- Audio CD
- Verlag: Tantor Audio; Auflage: , CD. (27. Juni 2011)
- Sprache: Englisch
- ISBN-10: 1452602859
- ISBN-13: 978-1452602851
- Größe und/oder Gewicht: 16,3 x 2,8 x 13,5 cm
- Durchschnittliche Kundenbewertung: 1 Kundenrezension
- Amazon Bestseller-Rang: Nr. 2.056.209 in Fremdsprachige Bücher (Siehe Top 100 in Fremdsprachige Bücher)
The President and the Assassin: McKinley, Terror, and Empire at the Dawn of the American Century (Englisch) Audio-CD – Audiobook, 27. Juni 2011
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“[A] panoramic tour de force . . . Miller has a good eye, trained by years of journalism, for telling details and enriching anecdotes.”—The Washington Independent Review of Books
“Even without the intrinsic draw of the 1901 presidential assassination that shapes its pages, Scott Miller’s The President and the Assassin [is] absorbing reading. . . . What makes the book compelling is [that] so many circumstances and events of the earlier time have parallels in our own.”—The Oregonian
“A marvelous work of history, wonderfully written.”—Fareed Zakaria, author of The Post-American World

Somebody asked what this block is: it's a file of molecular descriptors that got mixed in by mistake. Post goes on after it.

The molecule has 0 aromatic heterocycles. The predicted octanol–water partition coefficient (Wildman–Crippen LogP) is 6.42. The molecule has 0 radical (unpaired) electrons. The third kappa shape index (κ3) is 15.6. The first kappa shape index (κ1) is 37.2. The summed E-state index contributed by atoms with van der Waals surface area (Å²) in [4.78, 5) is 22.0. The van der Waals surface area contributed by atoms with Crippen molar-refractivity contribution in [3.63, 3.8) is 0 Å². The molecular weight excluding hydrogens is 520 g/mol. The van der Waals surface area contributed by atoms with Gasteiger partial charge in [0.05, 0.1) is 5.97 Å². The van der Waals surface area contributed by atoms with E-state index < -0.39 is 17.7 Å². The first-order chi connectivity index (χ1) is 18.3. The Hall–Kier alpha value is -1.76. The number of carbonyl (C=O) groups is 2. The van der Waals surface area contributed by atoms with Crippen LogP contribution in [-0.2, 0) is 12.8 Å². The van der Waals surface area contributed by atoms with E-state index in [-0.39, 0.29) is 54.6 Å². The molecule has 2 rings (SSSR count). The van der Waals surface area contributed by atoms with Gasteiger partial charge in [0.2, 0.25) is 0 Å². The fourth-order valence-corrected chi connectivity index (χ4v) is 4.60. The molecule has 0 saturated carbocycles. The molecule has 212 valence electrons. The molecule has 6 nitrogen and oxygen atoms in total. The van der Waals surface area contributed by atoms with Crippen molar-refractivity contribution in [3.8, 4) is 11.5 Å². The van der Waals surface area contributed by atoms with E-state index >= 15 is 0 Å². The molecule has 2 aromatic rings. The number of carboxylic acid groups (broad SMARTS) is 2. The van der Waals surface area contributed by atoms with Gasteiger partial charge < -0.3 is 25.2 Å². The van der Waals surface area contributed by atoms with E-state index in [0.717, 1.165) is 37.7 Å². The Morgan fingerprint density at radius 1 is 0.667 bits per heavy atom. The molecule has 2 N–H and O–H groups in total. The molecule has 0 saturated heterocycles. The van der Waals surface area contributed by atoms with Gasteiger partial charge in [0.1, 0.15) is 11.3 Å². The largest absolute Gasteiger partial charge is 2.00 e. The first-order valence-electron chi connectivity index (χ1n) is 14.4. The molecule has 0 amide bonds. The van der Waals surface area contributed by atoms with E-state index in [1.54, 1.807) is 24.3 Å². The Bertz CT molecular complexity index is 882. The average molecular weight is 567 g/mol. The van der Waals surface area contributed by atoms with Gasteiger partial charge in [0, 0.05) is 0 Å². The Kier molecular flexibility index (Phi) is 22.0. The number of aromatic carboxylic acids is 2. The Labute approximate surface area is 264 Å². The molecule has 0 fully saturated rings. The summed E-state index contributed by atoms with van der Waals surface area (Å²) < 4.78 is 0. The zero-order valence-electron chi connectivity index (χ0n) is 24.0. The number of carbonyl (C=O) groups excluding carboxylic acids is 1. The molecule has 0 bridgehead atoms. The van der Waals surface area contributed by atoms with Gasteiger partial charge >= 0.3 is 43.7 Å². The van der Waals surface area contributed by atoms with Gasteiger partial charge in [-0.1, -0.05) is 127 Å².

“A real triumph.”—BookPage
“Fast-moving and richly detailed.”—The Buffalo News
“[A] compelling read.”—The Boston Globe
One of Newsweek’s 10 Must-Read Summer Books -- Dieser Text bezieht sich auf eine andere Ausgabe: Taschenbuch.
Über den Autor und weitere Mitwirkende
As a correspondent for The Wall Street Journal and Reuters news agency, Scott Miller spent nearly two decades in Asia and Europe, reporting from more than twenty-five countries. His articles—covering fields as varied as the Japanese economic collapse, the birth of a single European currency, French culinary traditions, and competitive speed knitting—have also appeared in The Washington Post and the Far Eastern Economic Review, among others. He has been a contributor to CNBC and Britain’s Sky News. Miller holds a master’s degree in international relations from the University of Cambridge and now lives in Seattle with his wife and two daughters. -- Dieser Text bezieht sich auf eine andere Ausgabe: Taschenbuch.Alle Produktbeschreibungen